Precocious increase in adrenal androgen production is the hallmark of premature adrenarche (PA). Adrenal androgens have anabolic properties.
The objective of the study was to test whether body composition and bone mineral density (BMD) are altered in PA and study whether genetic variation in low-density lipoprotein receptor-related protein 5 (LRP5) affects BMD in PA.
This was a cross-sectional study.
The study was conducted at a university hospital.
The study included 126 prepubertal children (64 with PA, 10 boys; 62 non-PA controls, 10 boys). Femoral neck and lumbar spine areal and calculated volumetric BMD (dual energy X-ray absorptiometry), body composition (bioimpedance), serum 25-hydroxyvitamin D, and markers of bone turnover and calcium homeostasis were compared between the PA and control groups. Single-nucleotide polymorphisms of LRP5 were determined and associated with BMD.
Children with PA had higher femoral neck and lumbar spine BMD(areal) than the controls (Z-score 0.56 vs. -0.09, P
Comparison of gated single-photon emission computed tomography with magnetic resonance imaging for evaluation of left ventricular volumes and ejection fraction in patients with idiopathic dilated cardiomyopathy.
To prospectively compare the left ventricular end-diastolic volume (LVEDV), end-systolic volume (LVESV), and ejection fraction (LVEF) obtained from gated perfusion single photon emission computed tomography (GSPECT) with those obtained from cardiac magnetic resonance imaging (MRI) in patients with idiopathic dilated cardiomyopathy (IDC). Twenty-one patients with IDC (6 females) with a median age of 45 years (range 17-65) were scheduled for (99m)Tc-tetrofosmin-GSPECT and MRI within a 3 h interval. In both methods LV volumes were analyzed with the Simpson method. Both GSPECT and MRI were successfully completed in 90% of patients. Close linear correlations were observed between the two methods in LVEDV (R = 0.918; P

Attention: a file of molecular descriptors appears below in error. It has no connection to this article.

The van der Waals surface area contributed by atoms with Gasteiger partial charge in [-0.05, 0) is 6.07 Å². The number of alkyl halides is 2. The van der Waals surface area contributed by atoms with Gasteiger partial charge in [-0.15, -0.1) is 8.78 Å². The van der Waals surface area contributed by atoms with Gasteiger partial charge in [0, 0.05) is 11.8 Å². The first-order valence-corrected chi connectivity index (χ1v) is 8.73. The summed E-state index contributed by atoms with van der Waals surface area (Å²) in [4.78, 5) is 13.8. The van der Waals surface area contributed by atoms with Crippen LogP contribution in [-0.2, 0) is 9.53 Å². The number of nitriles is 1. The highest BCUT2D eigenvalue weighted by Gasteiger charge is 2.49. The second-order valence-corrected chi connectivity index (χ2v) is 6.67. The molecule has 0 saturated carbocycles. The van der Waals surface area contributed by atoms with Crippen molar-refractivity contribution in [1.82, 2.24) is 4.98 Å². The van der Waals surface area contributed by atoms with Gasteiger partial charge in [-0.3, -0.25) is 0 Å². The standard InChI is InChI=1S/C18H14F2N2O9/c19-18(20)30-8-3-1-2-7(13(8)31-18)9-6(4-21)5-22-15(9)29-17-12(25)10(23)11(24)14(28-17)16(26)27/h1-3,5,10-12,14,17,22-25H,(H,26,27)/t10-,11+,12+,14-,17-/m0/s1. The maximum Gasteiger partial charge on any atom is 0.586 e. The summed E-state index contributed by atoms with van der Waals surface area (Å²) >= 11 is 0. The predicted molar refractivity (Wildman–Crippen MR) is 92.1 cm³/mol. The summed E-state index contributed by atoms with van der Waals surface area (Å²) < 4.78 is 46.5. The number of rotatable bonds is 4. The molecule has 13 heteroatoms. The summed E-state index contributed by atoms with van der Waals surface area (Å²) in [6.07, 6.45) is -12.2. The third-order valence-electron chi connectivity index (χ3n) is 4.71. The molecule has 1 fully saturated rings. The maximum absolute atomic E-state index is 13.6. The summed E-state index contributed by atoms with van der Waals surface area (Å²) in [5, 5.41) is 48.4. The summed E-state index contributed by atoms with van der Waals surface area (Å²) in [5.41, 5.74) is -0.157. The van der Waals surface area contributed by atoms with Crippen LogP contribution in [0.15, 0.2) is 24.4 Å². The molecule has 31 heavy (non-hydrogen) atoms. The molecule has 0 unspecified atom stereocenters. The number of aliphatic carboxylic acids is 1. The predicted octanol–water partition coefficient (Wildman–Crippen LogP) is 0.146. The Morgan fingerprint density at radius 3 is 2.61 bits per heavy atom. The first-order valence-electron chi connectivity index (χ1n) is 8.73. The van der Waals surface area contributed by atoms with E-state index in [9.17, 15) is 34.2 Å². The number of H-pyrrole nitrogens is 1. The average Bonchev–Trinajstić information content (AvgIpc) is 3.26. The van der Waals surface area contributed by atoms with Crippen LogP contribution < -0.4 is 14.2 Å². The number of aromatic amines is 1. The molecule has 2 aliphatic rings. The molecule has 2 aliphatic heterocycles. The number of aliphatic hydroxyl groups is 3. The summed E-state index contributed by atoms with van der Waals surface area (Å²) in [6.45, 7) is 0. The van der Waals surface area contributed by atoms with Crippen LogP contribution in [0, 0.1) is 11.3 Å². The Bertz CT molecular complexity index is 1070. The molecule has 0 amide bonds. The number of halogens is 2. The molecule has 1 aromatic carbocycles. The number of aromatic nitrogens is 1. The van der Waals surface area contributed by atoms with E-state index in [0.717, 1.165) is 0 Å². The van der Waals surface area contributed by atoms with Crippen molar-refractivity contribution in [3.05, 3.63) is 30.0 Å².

Comment In: Int J Cardiovasc Imaging. 2011 Apr;27(4):635-820924791
Previous studies have shown an association between elevated concentrations of particulate air pollution and cardiovascular morbidity and mortality. Therefore, the association between daily variation of ultrafine and fine particulate air pollution and cardiac autonomic control measured as heart rate variability (HRV) was studied in a large multicenter study in Amsterdam, the Netherlands, Erfurt, Germany, and Helsinki, Finland. Elderly subjects (n=37 in Amsterdam, n=47 in both Erfurt and Helsinki) with stable coronary artery disease were followed for 6 months with biweekly clinical visits. During the visits, ambulatory electrocardiogram was recorded during a standardized protocol including a 5-min period of paced breathing. Time and frequency domain analyses of HRV were performed. A statistical model was built for each center separately. The mean 24-h particle number concentration (NC) (1,000/cm(3)) of ultrafine particles (diameter 0.01-0.1 microm) was 17.3 in Amsterdam, 21.1 in Erfurt, and 17.0 in Helsinki. The corresponding values for PM2.5 were 20.0, 23.1, and 12.7 microg/m(3). During paced breathing, ultrafine particles, NO(2), and CO were at lags of 0-2 days consistently and significantly associated with decreased low-to-high frequency ratio (LF/HF), a measure of sympathovagal balance. In a pooled analysis across the centers, LF/HF decreased by 13.5% (95% confidence interval: -20.1%, -7.0%) for each 10,000/cm(3) increase in the NC of ultrafine particles (2-day lag). PM2.5 was associated with reduced HF and increased LF/HF in Helsinki, whereas the opposite was true in Erfurt, and in Amsterdam, there were no clear associations between PM2.5 and HRV. The results suggest that the cardiovascular effects of ambient ultrafine and PM2.5 can differ from each other and that their effect may be modified by the characteristics of the exposed subjects and the sources of PM2.5.
The outcome of surgery in patients with temporal lobe epilepsy (TLE) and normal high-resolution magnetic resonance imaging (MRI) has been significantly worse than in patients with unilateral hippocampal damage upon MRI. The purpose of this study was to determine the long-term outcomes of consecutive true MRI-negative TLE patients who all underwent standardized preoperative evaluation with intracranial electroencephalography (EEG) electrodes.
In this study we present all adult MRI-negative TLE surgery candidates evaluated between January 1990 and December 2006 at Kuopio Epilepsy Center in Kuopio University Hospital, which provides a national center for epilepsy surgery in Finland. During this period altogether 146 TLE surgery candidates were evaluated with intracranial electrodes, of whom 64 patients with normal high-resolution MRI were included in this study.